Judge opens up medical pot program to out-of-state residents: During the hearing, plaintiffs’ attorney Brian Egolf said there was “no clear evidence” that the Legislature intended to require New Mexico residency for those trying to access the state’s medical cannabis program.
Egolf, who also serves as speaker of the state House of Representatives, also argued that it is not the duty of the Health Department to prevent someone from breaking the law by crossing state lines with medical cannabis obtained in New Mexico. And he said there is nothing to back up the governor’s concern that the change would impede the state’s ability to maintain regulatory control.
“There is no evidence offered to support this theory (that) … anyone who’s driving through the state of New Mexico will be able to pull over to the side of the road to get a registry identification card like it’s a Snickers bar,” he said. “That’s completely wrong.”
Thomas Bird, the Health Department’s attorney, fired back that the Legislature did not intend to strike the residency requirement and, as it stands, without it there is an increased risk of interstate trafficking and federal interference with the medical cannabis program.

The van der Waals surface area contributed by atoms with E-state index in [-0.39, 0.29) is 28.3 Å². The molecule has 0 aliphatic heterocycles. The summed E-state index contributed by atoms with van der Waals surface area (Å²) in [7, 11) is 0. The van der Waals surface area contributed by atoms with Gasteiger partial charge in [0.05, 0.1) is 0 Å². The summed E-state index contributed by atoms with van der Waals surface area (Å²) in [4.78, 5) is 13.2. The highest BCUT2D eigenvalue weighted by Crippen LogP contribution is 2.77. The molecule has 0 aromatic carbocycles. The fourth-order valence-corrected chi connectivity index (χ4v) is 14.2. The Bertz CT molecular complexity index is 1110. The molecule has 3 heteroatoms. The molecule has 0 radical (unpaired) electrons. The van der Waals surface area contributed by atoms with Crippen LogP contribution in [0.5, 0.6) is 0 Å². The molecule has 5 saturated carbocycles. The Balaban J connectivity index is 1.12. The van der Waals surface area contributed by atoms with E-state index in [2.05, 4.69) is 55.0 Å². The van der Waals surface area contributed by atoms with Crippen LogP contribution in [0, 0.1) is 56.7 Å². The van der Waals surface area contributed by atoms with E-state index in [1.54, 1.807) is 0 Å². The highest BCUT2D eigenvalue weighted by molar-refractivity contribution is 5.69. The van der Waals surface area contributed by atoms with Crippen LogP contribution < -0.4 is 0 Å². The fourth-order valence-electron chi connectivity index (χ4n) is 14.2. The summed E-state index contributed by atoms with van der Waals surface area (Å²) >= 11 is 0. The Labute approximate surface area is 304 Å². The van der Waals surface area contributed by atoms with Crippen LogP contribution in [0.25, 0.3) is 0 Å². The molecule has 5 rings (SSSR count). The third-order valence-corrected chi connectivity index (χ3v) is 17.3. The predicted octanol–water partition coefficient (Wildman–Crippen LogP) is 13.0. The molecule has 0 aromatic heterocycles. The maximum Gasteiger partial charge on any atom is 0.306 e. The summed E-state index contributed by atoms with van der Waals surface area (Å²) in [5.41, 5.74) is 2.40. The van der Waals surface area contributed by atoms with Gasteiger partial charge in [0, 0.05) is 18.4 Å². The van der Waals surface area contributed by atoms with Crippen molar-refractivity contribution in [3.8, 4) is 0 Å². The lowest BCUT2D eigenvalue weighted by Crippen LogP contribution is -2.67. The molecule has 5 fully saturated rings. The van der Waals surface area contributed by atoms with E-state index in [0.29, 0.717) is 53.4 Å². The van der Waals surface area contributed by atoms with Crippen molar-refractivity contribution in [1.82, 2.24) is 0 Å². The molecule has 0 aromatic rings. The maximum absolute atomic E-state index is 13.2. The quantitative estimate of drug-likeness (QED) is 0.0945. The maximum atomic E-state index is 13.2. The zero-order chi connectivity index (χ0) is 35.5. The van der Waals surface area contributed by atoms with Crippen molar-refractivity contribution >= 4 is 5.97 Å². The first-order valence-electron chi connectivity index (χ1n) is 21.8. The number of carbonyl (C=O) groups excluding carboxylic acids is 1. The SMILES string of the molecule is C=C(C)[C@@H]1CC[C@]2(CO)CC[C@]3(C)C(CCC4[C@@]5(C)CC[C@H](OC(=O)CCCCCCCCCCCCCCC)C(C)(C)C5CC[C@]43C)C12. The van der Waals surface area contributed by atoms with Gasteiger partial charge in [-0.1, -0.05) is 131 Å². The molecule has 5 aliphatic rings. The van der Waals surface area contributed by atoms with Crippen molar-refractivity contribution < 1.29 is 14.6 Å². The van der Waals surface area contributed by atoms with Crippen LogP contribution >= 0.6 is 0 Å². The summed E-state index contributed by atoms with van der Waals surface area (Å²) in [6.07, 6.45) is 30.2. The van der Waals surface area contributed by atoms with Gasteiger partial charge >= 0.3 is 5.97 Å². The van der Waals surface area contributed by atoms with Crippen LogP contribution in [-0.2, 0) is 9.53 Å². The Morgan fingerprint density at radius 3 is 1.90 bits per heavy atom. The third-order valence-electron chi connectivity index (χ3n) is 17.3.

“The department is justifiably concerned about that problem because it could threaten the whole program,” he said. “This isn’t ‘chicken little,’ this isn’t ‘the sky is falling,’ these are the legal realities of the anomalous relationship between the program and federal law.”
Rodriguez, one of the plaintiffs who suffers from post-traumatic stress disorder, said he doesn’t think the program will be abused.
“I think people will honor what the judge said, and we just witnessed a major acceptance of cannabis as any other medical care,” said Rodriguez, a former New Mexico human services secretary. “This is how medicine was intended to be accessed.”
New Mexico launched its medical marijuana program in 2007. There were 76,032 active patients as of July.